Impossible to assess such a body of work in a few sentences... I'm one who enjoyed & enjoys the entire oeuvre, and Self Portrait/New Morning especially. And all the accompanying releases... the box set, the recent 3 disc set, the much maligned Columbia release Dylan. Never understood the negativity surrounding Knocked Down Loaded & Down In The Groove. Truth. Lots of fun music there if you listen.
I have friends who "don't like his voice", and I stand and wonder if they ever listened to him. The first album of his I owned was Another Side, soon after its release. I didn't know he was drunk on wine and recorded it in one fell swoop, but I knew I was listening to genius.
I agree with Bill Taylor that mono is the best version of Blonde on Blonde. And John Wesley Harding, also. Time Out of Mind got me back to deep listening of Dylan. My thoughts for the moment, thanks for the opportunity...
Proof that a novelty song can sometimes be a really good song. Fairport's was a lovely treatment of what I don't think Dylan ever meant to be taken very seriously. No, it's not one of his best works, far from it, but it's a nice piece of whimsy.
For my money, Manfred Mann did it best, with Paul Jones making the playful best of Dylan's teasing lyrics. But I'll take any of the three versions of this one.
But not the Liverpool Five's. I'd never heard it (until now I'd never heard OF the Liverpool Five but a little research tells me they were all Londoners) until I just found it on YouTube. Not really worth the effort.
Posted by: Bill Taylor | May 14, 2021 at 02:45 PM
The reason it’s such a good cover is that the treatment is so different you can’t compare and say whether it’s better than the original or not. It’s a different song almost! As with most Fairport covers of Dylan’s work.
Same as with Hendrix and “Watchtower”.
Covers that simply mimic the original are a bit of a waste of time in my view. A good cover doesn’t just copy but develops the song into something different. A different genre or whatever.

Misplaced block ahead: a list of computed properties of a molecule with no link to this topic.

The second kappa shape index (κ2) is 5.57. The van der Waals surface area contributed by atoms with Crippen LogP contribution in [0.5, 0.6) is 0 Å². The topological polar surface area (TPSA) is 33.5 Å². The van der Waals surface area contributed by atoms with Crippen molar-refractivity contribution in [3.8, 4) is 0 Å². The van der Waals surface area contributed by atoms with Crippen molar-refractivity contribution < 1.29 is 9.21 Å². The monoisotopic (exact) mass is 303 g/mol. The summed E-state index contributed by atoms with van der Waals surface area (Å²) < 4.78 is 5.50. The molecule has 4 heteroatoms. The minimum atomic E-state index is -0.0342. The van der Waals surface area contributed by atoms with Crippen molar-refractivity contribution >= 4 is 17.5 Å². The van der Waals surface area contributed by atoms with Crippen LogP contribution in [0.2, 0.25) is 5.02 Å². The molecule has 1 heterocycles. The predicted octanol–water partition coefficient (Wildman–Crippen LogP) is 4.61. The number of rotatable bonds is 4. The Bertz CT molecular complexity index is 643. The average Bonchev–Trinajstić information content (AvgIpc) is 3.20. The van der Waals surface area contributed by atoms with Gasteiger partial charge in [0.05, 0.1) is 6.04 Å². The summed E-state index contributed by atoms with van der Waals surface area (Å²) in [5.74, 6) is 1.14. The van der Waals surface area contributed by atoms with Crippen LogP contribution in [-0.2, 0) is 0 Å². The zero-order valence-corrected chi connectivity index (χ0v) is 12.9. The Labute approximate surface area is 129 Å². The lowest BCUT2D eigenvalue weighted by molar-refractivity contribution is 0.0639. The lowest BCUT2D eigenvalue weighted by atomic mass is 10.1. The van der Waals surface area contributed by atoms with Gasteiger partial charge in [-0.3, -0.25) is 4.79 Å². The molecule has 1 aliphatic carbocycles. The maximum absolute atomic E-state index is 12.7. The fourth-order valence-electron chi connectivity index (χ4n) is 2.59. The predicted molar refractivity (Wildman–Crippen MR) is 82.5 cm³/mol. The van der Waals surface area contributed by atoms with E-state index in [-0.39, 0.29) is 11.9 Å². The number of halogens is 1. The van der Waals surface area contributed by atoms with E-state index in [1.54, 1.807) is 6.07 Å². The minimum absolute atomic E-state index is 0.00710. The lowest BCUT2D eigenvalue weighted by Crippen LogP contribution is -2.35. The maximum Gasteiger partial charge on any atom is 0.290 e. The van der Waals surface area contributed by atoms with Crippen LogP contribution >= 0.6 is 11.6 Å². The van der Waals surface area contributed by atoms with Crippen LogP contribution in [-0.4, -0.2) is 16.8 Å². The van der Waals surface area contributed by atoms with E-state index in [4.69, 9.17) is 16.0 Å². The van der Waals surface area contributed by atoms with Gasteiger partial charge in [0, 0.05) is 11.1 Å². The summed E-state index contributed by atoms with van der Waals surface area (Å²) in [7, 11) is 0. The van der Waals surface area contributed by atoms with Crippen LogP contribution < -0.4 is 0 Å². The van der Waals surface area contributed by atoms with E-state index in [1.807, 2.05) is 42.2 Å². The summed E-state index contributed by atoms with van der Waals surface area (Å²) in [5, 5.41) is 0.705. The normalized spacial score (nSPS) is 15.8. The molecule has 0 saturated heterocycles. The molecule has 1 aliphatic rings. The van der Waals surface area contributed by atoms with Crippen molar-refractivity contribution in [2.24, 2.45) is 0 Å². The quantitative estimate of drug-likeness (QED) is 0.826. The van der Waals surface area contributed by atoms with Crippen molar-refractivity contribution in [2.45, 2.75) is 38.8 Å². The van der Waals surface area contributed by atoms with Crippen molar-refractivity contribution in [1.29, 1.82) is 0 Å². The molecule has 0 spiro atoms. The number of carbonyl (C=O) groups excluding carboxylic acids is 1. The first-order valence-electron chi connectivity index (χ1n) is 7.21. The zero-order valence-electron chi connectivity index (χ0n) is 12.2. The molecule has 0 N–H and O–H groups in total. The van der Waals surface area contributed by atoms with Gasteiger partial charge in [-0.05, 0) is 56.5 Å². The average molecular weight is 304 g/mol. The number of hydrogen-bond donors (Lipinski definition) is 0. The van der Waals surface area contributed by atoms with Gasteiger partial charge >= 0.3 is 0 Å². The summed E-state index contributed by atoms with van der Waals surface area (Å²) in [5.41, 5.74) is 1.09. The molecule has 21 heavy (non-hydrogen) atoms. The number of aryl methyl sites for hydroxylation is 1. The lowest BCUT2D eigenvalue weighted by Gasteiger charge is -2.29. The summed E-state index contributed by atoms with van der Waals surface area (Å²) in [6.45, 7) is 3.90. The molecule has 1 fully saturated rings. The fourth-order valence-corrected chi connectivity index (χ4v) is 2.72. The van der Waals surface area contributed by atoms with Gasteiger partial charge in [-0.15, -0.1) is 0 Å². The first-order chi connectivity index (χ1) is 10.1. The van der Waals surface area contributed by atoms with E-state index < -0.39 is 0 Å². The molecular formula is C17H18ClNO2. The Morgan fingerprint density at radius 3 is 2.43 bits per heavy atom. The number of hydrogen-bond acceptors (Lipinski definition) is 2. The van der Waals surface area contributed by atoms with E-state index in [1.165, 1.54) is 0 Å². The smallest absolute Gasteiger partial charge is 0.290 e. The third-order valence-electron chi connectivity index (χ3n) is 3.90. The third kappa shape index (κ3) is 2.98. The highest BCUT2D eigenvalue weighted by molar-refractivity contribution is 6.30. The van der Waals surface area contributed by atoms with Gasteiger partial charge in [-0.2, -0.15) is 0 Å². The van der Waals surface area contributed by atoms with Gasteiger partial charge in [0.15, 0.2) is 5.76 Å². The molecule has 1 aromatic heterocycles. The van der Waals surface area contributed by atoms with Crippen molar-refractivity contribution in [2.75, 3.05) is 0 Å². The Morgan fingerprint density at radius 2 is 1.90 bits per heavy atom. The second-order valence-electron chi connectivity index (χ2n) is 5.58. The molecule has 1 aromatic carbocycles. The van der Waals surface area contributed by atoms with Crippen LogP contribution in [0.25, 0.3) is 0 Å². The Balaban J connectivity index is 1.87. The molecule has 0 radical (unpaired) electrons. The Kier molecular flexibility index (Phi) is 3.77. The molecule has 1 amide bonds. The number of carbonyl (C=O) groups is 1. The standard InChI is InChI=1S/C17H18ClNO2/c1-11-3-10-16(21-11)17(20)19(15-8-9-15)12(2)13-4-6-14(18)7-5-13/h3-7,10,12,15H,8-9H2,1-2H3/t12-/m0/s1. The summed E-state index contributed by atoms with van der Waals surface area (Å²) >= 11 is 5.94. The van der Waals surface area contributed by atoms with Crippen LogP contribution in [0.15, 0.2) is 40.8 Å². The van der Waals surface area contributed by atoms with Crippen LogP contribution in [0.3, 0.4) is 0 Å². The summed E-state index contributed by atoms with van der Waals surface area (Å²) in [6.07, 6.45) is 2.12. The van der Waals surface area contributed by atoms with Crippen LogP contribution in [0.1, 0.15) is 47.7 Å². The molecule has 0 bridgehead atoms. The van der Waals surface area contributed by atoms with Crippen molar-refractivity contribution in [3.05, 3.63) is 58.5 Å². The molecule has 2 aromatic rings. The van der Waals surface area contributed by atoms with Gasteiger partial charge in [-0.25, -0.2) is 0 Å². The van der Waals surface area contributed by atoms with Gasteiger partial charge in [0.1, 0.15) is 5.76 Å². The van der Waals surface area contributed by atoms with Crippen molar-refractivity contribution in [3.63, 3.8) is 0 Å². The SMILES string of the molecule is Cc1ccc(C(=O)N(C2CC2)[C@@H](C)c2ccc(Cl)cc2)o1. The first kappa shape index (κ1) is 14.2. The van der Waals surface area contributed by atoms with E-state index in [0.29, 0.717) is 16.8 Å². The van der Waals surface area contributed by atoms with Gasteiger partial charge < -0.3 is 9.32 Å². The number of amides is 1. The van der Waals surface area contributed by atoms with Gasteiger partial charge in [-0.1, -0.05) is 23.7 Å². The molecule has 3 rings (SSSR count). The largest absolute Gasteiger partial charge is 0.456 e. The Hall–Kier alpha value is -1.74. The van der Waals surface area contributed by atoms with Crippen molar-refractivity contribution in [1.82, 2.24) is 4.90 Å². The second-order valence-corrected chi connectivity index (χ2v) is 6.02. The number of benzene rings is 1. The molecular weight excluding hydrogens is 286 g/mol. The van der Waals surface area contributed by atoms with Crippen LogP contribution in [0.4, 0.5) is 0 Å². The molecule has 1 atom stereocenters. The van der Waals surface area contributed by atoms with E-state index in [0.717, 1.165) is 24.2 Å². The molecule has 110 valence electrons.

For example I have a whole double album of Reggae/Dub covers of Dylan songs and I love it.
Most covers of his songs I hate. And don’t mention that Adele person!! :-(
Posted by: Jon Hughes | May 14, 2021 at 08:01 PM
Up to a point, Jon! Joan Baez covers of Dylan usually just replace his special voice with a great one (not to everyone’s taste, of course) and often work for me
Posted by: Colin Randall | May 14, 2021 at 08:02 PM
Yes there are exceptions, Baez being one, Johnny Cash another, where they are able to change nothing much but the voice and yet still make a valuable piece of musical art.
I think possibly the thing there, apart from their great voices, is that they are so close to the original artist spiritually, even romantically/sexually in the case of Baez, that they are somehow able to channel the song in exactly the way Dylan would, and yet still breathe new life into it.
Copying but not copying if you know what I mean! Almost ‘becoming’ the original artist and assuming their identity, but with a different voice.
There aren’t many people that can achieve that, particularly with Dylan songs.
That’s getting a bit too deep but it’s Friday night and I’ve already “uncorked”! 🙂
Posted by: Jon Hughes | May 14, 2021 at 08:03 PM